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Biomedicalization and the Practice of CultureGlobalization and Type 2 Diabetes in the United States and Japan$
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Mari Armstrong-Hough

Print publication date: 2018

Print ISBN-13: 9781469646688

Published to North Carolina Scholarship Online: September 2019

DOI: 10.5149/northcarolina/9781469646688.001.0001

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PRINTED FROM UNIVERSITY OF NORTH CAROLINA PRESS SCHOLARSHIP ONLINE (www.northcarolina.universitypressscholarship.com). (c) Copyright University of North Carolina Press, 2020. All Rights Reserved. An individual user may print out a PDF of a single chapter of a monograph in NCSO for personal use.date: 20 October 2020

Our Genes Don’t Match Your Culture

Our Genes Don’t Match Your Culture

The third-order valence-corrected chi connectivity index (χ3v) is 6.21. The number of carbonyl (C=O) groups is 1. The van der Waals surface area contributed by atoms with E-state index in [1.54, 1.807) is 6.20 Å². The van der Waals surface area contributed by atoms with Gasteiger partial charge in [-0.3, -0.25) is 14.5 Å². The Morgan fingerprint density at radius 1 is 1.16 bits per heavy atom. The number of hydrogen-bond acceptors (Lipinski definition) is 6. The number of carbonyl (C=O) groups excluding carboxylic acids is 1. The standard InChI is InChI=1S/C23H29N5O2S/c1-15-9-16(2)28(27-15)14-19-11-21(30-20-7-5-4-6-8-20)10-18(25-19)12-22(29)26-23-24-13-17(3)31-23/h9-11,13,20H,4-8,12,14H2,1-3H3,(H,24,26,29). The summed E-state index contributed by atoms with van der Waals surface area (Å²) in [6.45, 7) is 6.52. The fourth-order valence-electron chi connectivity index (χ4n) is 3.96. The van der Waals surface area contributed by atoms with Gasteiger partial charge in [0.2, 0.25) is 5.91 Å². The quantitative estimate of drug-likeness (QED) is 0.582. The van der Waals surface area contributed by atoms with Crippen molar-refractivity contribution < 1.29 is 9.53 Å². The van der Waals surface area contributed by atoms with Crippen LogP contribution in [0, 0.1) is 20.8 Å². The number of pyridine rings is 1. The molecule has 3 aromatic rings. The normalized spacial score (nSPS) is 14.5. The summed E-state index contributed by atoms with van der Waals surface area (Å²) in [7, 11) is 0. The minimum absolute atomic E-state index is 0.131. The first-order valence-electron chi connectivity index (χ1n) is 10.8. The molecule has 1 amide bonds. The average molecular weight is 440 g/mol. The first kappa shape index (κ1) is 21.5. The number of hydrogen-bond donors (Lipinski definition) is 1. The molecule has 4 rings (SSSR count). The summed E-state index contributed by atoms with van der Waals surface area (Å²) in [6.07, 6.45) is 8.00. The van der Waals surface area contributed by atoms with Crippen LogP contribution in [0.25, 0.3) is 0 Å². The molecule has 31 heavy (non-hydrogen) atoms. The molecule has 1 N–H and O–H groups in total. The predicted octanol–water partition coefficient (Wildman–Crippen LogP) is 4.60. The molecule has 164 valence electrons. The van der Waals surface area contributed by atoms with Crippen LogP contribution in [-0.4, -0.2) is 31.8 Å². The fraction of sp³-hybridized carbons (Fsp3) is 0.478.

Japanese Narratives about the Origins of Type 2 Diabetes

Chapter:
(p.51) Chapter Three Our Genes Don’t Match Your Culture
Source:
Biomedicalization and the Practice of Culture
Author(s):

Mari Armstrong-Hough

Publisher:
University of North Carolina Press
DOI:10.5149/northcarolina/9781469646688.003.0004

Chapter 3 relies on data from in-depth interviews with clinicians and members of the general public, participant observation, and a review of Japanese popular intellectual literature to examine narratives about the origins of diabetes in Japan. It argues that the most pervasive Japanese narratives emphasize the particularity of diabetes risk to Japanese bodies. This narrative implies that illness arises from a disconnect between Japanese bodies and non-Japanese food culture. The road to health is a return to an imagined traditional Japanese lifestyle that has been lost to globalization and westernization. Rather than stressing individual responsibility and temptation, dominant Japanese narratives stress a shared struggle against outside forces.

Keywords:   Narratives, Popular health literature, Risk, Globalization, Food culture, Primordial past, Nihonjinron

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